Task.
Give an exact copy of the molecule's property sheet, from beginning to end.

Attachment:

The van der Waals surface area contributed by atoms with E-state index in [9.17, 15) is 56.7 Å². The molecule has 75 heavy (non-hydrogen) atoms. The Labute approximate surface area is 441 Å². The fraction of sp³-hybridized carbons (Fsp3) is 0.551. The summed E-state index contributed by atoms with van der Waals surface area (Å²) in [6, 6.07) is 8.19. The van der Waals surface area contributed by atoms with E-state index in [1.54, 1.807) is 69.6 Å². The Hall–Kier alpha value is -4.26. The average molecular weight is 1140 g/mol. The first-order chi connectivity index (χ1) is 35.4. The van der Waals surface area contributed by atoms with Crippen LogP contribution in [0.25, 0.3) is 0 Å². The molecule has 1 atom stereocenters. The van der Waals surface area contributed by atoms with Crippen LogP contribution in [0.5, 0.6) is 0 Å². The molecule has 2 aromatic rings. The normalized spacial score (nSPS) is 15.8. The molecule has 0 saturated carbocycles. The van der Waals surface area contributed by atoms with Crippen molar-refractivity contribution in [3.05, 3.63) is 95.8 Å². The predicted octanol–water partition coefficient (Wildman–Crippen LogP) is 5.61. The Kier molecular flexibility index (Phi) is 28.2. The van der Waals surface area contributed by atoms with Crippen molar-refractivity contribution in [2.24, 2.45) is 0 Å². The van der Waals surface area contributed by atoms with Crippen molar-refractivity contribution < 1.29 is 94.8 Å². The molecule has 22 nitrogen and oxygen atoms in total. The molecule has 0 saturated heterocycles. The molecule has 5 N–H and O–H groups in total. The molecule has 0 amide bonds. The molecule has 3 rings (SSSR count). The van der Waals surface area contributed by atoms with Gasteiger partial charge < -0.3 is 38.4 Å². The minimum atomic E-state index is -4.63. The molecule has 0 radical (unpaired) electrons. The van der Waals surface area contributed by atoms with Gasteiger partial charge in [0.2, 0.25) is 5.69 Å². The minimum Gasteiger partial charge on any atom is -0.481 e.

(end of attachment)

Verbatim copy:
The van der Waals surface area contributed by atoms with E-state index in [9.17, 15) is 56.7 Å². The molecule has 75 heavy (non-hydrogen) atoms. The Labute approximate surface area is 441 Å². The fraction of sp³-hybridized carbons (Fsp3) is 0.551. The summed E-state index contributed by atoms with van der Waals surface area (Å²) in [6, 6.07) is 8.19. The van der Waals surface area contributed by atoms with E-state index in [1.54, 1.807) is 69.6 Å². The Hall–Kier alpha value is -4.26. The average molecular weight is 1140 g/mol. The first-order chi connectivity index (χ1) is 35.4. The van der Waals surface area contributed by atoms with Crippen LogP contribution in [0.25, 0.3) is 0 Å². The molecule has 1 atom stereocenters. The van der Waals surface area contributed by atoms with Crippen LogP contribution in [0.5, 0.6) is 0 Å². The molecule has 2 aromatic rings. The normalized spacial score (nSPS) is 15.8. The molecule has 0 saturated carbocycles. The van der Waals surface area contributed by atoms with Crippen molar-refractivity contribution in [3.05, 3.63) is 95.8 Å². The predicted octanol–water partition coefficient (Wildman–Crippen LogP) is 5.61. The Kier molecular flexibility index (Phi) is 28.2. The van der Waals surface area contributed by atoms with Crippen molar-refractivity contribution in [2.24, 2.45) is 0 Å². The van der Waals surface area contributed by atoms with Crippen molar-refractivity contribution < 1.29 is 94.8 Å². The molecule has 22 nitrogen and oxygen atoms in total. The molecule has 0 saturated heterocycles. The molecule has 5 N–H and O–H groups in total. The molecule has 0 amide bonds. The molecule has 3 rings (SSSR count). The van der Waals surface area contributed by atoms with Gasteiger partial charge < -0.3 is 38.4 Å². The minimum atomic E-state index is -4.63. The molecule has 0 radical (unpaired) electrons. The van der Waals surface area contributed by atoms with Gasteiger partial charge in [0.2, 0.25) is 5.69 Å². The minimum Gasteiger partial charge on any atom is -0.481 e.